THE figures tell their own grim story. More than 70 per cent of cases at the High Court relate to serious sexual offending. Just four in ten rape and attempted rape cases result in conviction, compared with an overall conviction rate of cases at the High Court of nearly nine in ten.

A welcome judgement earlier this week by the Court of Appeal could change all that. The ruling means that in cases of rape, evidence of a complainer’s distress spoken to by another witness may now corroborate the allegation of rape.

The Court of Appeal went further, saying that that if a complainer is seen in a state of distress by an independent witness, and tells the witness that they were raped, then that statement may also provide corroboration of the allegation that they were raped. “That was not previously possible”, as the Crown Office & Procurator Fiscal Service (COPFS) puts it.

Appeal court changes rules around corroboration in rape cases

The judgement has been widely welcomed, and with good reason. Dorothy Bain KC, the Lord Advocate, who had referred the matter to the Court of Appeal, predicted that the ruling could transform the way in which all offences, and sexual offences in particular, are prosecuted. It will, she said, give more victims better access to justice.

To the Rape Crisis Scotland organisation, the ruling was “significant”, the change “seismic”. As it observed, one reason that most rape cases never make it to court is because of the Scottish legal requirement for collaboration; the judgement now means there is no requirement to prove the separate elements of a crime by corroborated evidence.

The Herald reported this week that in the wake of the written judgement issued by Lord Carloway, hundreds of unprosecuted sexual-offence cases in Scotland could now end up in the courts.

Scottish Government could find 'middle ground' on juryless rape trials

A key phrase in the judgement underscores the long-overdue nature of the change. Across the Commonwealth, it said, distress can provide corroboration of a sexual assault, including rape, without any need to corroborate penetration separately. “Scots law is out of step with the rest of the Commonwealth”, it added, pointedly.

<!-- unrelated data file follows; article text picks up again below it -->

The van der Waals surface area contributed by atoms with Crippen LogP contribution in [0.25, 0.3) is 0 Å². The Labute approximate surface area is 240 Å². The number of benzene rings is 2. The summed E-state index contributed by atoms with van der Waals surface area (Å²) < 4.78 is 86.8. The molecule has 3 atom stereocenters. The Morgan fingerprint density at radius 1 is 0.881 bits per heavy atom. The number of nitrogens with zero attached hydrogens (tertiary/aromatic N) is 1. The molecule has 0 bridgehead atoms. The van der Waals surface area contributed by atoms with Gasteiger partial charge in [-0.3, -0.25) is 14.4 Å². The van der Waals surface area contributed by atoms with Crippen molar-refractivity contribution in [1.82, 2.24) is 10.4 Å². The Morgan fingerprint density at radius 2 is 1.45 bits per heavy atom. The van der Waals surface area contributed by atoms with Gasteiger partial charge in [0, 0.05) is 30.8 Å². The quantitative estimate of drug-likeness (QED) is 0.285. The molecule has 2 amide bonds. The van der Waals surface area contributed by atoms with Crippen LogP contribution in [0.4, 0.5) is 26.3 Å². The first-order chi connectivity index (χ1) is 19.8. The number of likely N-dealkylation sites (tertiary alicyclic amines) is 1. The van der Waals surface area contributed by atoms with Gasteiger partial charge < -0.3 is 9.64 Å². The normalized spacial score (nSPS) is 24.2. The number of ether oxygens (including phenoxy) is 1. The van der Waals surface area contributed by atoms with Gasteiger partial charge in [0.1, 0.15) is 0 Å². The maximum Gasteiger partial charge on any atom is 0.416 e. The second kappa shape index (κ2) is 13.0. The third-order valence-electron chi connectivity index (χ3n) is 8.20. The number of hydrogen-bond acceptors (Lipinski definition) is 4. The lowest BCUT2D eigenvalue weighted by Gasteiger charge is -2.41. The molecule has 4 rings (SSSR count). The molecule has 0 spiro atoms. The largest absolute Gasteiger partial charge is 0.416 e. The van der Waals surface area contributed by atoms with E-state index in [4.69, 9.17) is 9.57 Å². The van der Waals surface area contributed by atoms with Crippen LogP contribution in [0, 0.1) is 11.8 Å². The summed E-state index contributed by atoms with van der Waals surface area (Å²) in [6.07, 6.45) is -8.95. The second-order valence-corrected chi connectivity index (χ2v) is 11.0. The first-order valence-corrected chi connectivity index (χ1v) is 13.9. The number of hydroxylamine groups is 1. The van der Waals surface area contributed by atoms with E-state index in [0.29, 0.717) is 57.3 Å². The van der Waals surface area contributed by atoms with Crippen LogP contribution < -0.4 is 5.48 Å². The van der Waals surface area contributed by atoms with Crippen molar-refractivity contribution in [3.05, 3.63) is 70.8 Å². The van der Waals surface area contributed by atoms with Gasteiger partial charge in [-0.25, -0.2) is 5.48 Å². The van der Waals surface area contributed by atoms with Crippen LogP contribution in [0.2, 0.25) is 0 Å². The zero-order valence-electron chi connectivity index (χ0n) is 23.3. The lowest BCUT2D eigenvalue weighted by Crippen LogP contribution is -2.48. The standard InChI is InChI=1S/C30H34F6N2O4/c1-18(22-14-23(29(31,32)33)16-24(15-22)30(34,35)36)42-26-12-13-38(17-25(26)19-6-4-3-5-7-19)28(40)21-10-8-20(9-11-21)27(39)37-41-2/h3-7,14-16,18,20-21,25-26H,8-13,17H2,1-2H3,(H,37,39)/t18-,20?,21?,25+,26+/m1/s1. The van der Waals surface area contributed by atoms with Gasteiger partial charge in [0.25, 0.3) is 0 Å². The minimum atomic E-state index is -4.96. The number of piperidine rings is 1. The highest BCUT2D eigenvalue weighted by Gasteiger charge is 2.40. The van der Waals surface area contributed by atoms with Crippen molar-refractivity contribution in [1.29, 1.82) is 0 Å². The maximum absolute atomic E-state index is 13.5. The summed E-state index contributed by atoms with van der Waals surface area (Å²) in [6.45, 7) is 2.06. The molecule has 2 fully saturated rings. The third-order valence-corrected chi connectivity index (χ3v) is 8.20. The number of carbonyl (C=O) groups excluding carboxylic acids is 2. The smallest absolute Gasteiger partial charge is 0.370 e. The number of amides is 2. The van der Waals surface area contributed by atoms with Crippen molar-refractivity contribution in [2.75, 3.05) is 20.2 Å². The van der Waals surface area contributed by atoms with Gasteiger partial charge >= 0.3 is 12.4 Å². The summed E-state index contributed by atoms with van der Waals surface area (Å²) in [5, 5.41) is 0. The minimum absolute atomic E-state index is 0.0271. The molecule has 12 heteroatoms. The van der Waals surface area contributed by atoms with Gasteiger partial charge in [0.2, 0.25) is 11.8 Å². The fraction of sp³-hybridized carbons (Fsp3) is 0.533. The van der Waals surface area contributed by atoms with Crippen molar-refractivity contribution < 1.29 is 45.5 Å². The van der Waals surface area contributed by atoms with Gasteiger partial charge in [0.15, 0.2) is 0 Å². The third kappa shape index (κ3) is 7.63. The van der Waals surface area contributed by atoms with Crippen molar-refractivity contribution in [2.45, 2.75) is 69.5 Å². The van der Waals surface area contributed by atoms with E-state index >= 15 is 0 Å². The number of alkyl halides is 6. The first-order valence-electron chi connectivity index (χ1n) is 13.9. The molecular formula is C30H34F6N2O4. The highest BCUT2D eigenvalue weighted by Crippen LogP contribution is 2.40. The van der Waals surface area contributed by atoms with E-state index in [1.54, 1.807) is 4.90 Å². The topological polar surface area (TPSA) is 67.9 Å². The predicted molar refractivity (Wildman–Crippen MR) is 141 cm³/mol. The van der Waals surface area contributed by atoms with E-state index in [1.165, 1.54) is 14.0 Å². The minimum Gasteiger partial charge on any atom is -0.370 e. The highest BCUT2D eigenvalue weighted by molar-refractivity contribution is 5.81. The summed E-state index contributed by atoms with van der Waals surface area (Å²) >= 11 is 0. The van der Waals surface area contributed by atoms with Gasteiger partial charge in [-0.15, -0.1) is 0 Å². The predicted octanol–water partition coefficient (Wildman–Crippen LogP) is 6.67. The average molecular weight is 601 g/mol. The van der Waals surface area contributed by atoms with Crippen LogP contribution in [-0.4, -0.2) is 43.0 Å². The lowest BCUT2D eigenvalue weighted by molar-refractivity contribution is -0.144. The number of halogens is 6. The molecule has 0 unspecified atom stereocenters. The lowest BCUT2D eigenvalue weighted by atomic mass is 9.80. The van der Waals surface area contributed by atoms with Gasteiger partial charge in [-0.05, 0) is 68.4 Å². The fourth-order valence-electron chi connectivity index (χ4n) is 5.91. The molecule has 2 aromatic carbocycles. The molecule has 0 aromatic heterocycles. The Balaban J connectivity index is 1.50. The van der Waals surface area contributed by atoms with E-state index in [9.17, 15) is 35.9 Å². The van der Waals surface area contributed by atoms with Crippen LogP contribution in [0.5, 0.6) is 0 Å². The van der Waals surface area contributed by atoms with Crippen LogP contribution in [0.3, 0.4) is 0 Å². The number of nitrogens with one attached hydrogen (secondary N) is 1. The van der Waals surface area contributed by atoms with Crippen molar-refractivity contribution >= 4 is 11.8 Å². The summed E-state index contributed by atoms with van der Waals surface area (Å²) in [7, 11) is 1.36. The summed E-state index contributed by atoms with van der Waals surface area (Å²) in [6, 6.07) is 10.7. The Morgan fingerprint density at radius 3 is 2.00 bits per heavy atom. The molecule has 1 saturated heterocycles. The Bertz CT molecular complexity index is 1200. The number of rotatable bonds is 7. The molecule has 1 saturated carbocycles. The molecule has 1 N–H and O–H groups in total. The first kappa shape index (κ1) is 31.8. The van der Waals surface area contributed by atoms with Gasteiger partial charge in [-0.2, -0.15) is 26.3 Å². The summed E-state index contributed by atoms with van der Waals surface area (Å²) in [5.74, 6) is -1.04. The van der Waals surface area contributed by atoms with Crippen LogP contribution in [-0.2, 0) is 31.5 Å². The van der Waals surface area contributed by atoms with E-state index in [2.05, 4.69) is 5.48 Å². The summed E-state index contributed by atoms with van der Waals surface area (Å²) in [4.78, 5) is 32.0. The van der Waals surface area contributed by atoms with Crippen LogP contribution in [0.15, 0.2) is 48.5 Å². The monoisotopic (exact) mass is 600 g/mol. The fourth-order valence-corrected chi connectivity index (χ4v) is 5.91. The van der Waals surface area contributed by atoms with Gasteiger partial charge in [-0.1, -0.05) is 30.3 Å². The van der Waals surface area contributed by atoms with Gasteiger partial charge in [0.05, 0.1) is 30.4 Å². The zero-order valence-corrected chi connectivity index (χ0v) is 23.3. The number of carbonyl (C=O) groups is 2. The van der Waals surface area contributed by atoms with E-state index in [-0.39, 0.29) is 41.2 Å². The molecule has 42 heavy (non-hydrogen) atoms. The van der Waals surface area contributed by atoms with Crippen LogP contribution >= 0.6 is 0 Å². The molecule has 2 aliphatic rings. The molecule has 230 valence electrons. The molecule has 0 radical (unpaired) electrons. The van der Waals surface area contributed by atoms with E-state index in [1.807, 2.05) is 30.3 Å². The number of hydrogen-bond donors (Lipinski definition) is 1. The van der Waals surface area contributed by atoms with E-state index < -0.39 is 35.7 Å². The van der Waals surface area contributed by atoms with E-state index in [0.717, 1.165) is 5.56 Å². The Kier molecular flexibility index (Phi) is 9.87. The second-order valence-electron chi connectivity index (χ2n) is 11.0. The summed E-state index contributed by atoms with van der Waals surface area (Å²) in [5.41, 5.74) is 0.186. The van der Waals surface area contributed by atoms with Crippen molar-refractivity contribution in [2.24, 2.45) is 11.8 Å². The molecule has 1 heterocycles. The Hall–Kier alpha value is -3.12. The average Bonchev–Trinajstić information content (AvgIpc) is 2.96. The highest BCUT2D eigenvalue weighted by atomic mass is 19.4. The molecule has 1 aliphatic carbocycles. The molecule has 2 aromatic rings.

Ms Bain has made it a priority to improve the prosecution of sexual offences, arguing that women and girls deserve better. The recent example of Sean Hogg might be a case in point. Hogg had been convicted of multiple rapes of a 13-year-old girl but he avoided a custodial sentence under new guidelines to reduce the number of under-25s going to prison. His conviction has been overturned on appeal after prosecutors admitted that “mistakes were made” during his trial.

Proposed improvements stemming from a review by Lady Dorrian include the creation of specialist courts for sexual offences, and a deeply controversial move to prosecute sexual crimes without a jury.

In a newspaper article last weekend, Ms Bain asserted that the justice system cannot stand still, despite the immense challenges that stand in the way. The changes had to go hand in hand with a cultural transformation to banish the acceptance of the fact that men are violent towards women.

Sean Hogg: Woman accuser 'devastated' as rape conviction quashed

Remedying the lingering sense of injustice felt by many women and girls who have been raped or sexually assaulted, and undercutting the vaulting sense of male sexual entitlement, will necessarily take a long time. But the Court of Appeal’s judgement, and Ms Bain’s determination to improve victims’ experience of justice, are an urgent step in the right direction.



All things considered, it had been a relatively good spell of late for the First Minister, Humza Yousaf.

Time magazine put him on its list of 100 emerging leaders. Motivated in part by the awful plight of his in-laws in Gaza, he was commendably outspoken on the subject of Israel and Gaza and the need to help refugees. And, though his proposed independence strategy remains open to interpretation, he generally performed well at the annual SNP conference. But his decision to freeze the council tax has overshadowed much of that.

It smacks of cynical electioneering, a response to the defeat at Rutherglen and Hamilton West and a means of appealing to voters in the run-up to the next general election. The decision wasn't even signed off by the Scottish Government Cabinet. Not only has it infuriated COSLA and others, but it also flies in the face of the Verity House Agreement with embattled local councils struggling to maintain public services.

The decision to freeze council taxes will help many families mired in a cost-of-living crisis. Though the freeze will apply to all homes, a backtracking on a restructuring of council tax, which would have meant hefty increases for Band E to Band H homes on top of across-the-board increases being planned by councils from April, and which would have raised an extra £176m for councils, will benefit people in bigger homes in more affluent areas.

The decision will do nothing to advance the SNP's long-running commitment to reform council tax to make it fairer. COSLA president Shona Morrison, an SNP councillor in Moray, is right to argue that previous council tax freezes have been regressive, have had no impact on the poorest in society, and erode the council tax base, compounding councils’ ongoing underfunding issues.